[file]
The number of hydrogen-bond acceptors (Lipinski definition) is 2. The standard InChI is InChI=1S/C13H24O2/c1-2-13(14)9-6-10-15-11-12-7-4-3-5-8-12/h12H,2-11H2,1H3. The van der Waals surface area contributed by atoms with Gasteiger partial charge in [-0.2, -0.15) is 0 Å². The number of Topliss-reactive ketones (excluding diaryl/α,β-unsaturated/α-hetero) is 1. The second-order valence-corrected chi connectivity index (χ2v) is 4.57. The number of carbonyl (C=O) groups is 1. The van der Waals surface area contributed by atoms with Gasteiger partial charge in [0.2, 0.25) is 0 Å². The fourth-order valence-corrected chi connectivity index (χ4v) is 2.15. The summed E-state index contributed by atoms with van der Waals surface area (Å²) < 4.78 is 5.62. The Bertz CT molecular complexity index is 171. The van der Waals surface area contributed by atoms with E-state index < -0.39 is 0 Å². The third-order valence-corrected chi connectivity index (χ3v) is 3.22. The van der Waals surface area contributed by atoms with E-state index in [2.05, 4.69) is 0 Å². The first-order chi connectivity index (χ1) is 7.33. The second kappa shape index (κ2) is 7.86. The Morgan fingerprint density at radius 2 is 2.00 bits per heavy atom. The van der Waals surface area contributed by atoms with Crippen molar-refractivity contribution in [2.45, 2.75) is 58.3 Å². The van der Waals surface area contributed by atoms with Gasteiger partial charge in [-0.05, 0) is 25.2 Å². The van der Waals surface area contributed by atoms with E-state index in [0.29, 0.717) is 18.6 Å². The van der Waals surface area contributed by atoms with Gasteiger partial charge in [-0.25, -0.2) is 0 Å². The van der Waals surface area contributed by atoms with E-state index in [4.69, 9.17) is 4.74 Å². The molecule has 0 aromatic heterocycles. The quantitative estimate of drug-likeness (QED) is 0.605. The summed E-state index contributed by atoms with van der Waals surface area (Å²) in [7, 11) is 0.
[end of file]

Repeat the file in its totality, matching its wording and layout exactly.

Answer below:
The number of hydrogen-bond acceptors (Lipinski definition) is 2. The standard InChI is InChI=1S/C13H24O2/c1-2-13(14)9-6-10-15-11-12-7-4-3-5-8-12/h12H,2-11H2,1H3. The van der Waals surface area contributed by atoms with Gasteiger partial charge in [-0.2, -0.15) is 0 Å². The number of Topliss-reactive ketones (excluding diaryl/α,β-unsaturated/α-hetero) is 1. The second-order valence-corrected chi connectivity index (χ2v) is 4.57. The number of carbonyl (C=O) groups is 1. The van der Waals surface area contributed by atoms with Gasteiger partial charge in [0.2, 0.25) is 0 Å². The fourth-order valence-corrected chi connectivity index (χ4v) is 2.15. The summed E-state index contributed by atoms with van der Waals surface area (Å²) < 4.78 is 5.62. The Bertz CT molecular complexity index is 171. The van der Waals surface area contributed by atoms with E-state index < -0.39 is 0 Å². The third-order valence-corrected chi connectivity index (χ3v) is 3.22. The van der Waals surface area contributed by atoms with E-state index in [2.05, 4.69) is 0 Å². The first-order chi connectivity index (χ1) is 7.33. The second kappa shape index (κ2) is 7.86. The Morgan fingerprint density at radius 2 is 2.00 bits per heavy atom. The van der Waals surface area contributed by atoms with Crippen molar-refractivity contribution in [2.45, 2.75) is 58.3 Å². The van der Waals surface area contributed by atoms with Gasteiger partial charge in [-0.05, 0) is 25.2 Å². The van der Waals surface area contributed by atoms with E-state index in [0.29, 0.717) is 18.6 Å². The van der Waals surface area contributed by atoms with Gasteiger partial charge in [-0.25, -0.2) is 0 Å². The van der Waals surface area contributed by atoms with E-state index in [4.69, 9.17) is 4.74 Å². The molecule has 0 aromatic heterocycles. The quantitative estimate of drug-likeness (QED) is 0.605. The summed E-state index contributed by atoms with van der Waals surface area (Å²) in [7, 11) is 0.